Northwest Native Plant Spotlight – Indian Plum

Indian Plum, or Oso Berry (Oemleria cerasiformis, aka Osmaronia cerasiformis), is a northwest harbinger of spring, being one of our first native plants to bloom, and fully leaf out, starting late in winter.  This plant is currently in bloom now, along with our native willow trees.  This wonderful woodland inhabitant provides an early nectar source for mason bees and hummingbirds, and also later provides fruit which a number of bird species will dine on (but which are questionably palatable to humans).  Its growth habit and size makes it more along the lines of a large shrub than a small tree, since its tendency is to sucker at the base growing multiple stems, though it can be pruned into a single stem tree with work each year.  I prefer its shrubby habit (and less pruning) and it complements our natural areas well.

Oso Berry in Spring - Oemleria cerasiformis

I must say that this plant is not always extremely photogenic.  It’s hard to capture the full appeal of Indian Plum this time of year, when its white, dangling blooms hang and sway below the bright green foliage which both work to light up the bare forest floors in which they are often located.  Though their preference is for part shade, they are quite adaptable, growing well in full shade to full sun.  With at least a little shade they can handle dry soil conditions so they are a good choice for those areas beneath mature conifers where not much will grow.  These vigorous growers can also handle somewhat wet conditions in the winter and will easily tolerate clay, though they love a good woodsy, organic soil.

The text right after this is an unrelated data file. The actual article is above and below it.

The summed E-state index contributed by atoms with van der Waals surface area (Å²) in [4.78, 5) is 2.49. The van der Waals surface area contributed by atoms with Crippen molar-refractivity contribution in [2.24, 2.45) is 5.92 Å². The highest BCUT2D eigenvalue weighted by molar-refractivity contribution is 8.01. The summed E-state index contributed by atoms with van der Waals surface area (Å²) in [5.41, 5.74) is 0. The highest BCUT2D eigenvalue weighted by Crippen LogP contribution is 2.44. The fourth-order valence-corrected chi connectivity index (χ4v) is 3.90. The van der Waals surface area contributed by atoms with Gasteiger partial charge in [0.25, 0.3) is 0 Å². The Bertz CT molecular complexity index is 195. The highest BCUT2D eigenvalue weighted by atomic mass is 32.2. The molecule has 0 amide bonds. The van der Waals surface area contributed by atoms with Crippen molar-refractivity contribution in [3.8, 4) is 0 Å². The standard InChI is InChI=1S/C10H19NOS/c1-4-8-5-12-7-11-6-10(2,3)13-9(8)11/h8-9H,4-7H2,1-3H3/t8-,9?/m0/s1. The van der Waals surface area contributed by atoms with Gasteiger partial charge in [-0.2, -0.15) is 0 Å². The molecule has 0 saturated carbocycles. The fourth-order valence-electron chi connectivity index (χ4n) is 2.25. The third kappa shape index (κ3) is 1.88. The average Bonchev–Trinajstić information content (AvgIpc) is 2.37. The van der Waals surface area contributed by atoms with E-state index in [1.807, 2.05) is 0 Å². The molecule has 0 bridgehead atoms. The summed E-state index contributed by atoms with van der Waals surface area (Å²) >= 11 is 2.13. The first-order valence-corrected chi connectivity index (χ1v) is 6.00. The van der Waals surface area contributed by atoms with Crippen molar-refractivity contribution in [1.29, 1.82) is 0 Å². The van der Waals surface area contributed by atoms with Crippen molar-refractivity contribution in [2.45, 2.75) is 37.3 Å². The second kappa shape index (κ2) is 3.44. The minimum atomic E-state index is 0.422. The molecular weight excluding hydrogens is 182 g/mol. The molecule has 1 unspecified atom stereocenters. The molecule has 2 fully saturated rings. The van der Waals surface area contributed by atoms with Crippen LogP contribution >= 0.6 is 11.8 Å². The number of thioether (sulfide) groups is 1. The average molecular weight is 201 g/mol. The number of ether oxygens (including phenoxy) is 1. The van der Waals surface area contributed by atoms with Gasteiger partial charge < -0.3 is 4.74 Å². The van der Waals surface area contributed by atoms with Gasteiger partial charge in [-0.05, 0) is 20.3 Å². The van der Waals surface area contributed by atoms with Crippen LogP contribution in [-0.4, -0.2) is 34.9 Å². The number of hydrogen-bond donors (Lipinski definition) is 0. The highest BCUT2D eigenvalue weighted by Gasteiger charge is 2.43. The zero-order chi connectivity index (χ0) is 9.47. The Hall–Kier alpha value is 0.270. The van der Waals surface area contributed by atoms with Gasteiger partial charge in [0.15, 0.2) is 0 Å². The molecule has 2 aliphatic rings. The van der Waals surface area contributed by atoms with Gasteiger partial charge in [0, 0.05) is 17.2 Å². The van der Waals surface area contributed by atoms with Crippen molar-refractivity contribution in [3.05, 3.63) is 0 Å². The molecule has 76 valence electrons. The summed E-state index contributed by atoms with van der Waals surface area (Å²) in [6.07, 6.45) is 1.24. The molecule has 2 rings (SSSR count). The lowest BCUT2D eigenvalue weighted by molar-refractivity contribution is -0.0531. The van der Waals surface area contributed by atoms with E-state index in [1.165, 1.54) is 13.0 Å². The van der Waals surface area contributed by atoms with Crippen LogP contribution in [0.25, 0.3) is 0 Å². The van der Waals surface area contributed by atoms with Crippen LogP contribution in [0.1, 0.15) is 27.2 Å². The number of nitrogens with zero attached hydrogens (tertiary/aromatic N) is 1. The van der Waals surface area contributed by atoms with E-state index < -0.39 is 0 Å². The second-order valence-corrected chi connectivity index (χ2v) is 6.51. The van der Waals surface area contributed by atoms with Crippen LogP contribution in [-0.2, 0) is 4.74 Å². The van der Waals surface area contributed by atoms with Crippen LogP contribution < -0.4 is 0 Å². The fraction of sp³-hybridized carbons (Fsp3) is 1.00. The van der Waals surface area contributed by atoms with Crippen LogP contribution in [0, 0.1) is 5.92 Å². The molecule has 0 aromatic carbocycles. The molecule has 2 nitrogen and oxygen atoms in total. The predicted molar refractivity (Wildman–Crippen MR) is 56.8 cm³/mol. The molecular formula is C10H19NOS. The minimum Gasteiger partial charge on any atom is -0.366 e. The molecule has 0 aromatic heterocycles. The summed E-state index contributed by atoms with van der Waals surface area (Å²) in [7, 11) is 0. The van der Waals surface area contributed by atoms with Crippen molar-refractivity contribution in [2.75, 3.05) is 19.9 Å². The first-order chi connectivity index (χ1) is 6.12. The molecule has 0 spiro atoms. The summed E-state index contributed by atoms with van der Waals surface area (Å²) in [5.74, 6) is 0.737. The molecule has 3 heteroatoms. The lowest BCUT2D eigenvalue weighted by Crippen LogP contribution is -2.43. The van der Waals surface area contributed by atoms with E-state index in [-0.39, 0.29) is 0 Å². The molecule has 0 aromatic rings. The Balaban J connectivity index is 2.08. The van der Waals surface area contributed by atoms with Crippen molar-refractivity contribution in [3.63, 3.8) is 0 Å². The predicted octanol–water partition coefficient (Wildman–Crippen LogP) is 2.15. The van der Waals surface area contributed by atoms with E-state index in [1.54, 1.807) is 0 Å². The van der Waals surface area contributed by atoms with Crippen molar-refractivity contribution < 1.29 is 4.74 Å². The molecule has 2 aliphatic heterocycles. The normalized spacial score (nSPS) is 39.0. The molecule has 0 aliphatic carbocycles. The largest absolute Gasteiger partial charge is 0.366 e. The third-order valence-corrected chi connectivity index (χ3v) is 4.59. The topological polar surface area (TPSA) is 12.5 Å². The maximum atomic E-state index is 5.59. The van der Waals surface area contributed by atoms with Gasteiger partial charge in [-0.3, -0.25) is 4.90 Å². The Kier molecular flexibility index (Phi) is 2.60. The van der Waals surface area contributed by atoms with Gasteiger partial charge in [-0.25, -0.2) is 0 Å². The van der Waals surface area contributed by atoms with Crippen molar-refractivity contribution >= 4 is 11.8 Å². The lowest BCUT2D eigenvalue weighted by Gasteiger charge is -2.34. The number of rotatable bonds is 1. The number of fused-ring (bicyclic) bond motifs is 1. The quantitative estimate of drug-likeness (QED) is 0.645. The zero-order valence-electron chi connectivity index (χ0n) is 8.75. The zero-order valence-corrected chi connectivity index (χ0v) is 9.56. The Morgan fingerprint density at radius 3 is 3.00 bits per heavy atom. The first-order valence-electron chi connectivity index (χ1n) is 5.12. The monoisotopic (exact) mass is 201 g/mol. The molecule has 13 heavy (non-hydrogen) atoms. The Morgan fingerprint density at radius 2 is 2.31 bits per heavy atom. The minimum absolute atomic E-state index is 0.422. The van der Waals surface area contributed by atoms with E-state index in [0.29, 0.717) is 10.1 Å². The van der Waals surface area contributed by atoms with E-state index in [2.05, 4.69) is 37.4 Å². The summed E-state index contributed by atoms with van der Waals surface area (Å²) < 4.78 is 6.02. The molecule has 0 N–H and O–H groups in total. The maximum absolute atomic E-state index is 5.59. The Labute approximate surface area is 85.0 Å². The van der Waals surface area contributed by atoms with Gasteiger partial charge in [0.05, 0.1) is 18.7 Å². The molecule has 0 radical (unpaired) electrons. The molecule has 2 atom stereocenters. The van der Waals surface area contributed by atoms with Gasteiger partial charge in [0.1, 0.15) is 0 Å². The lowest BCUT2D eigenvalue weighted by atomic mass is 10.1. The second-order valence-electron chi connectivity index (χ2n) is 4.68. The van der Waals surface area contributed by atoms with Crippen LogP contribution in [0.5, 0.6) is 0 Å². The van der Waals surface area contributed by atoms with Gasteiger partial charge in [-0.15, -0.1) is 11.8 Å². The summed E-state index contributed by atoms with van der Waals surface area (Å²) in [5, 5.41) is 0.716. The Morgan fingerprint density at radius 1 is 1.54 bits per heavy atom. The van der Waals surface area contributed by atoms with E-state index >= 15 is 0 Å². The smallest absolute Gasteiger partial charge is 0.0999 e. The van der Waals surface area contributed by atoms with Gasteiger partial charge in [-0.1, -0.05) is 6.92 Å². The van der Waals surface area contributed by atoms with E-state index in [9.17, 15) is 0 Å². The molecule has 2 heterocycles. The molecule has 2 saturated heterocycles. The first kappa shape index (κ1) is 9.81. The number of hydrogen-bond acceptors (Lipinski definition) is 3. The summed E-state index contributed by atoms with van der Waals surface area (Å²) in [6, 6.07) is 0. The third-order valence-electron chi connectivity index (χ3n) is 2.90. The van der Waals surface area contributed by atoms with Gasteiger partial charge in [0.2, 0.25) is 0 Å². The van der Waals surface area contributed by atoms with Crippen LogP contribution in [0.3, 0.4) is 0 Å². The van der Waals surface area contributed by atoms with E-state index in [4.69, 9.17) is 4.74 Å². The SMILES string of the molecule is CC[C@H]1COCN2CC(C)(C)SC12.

Being dioecious, there are male and female plants, and as such the males have better flower power and only the females will fruit.  Because of their flowery show the male plants are more commonly sold.  Disappointing if you’re wanting some fruit, as that can really draw in a lot of birds in the summer time.  I plan on finding a female this year and taking a cutting so I can start a new plant right next to the male in my yard.  Poor guy’s lonely…

Oso Berry flowers

Osmaronia cerasiformis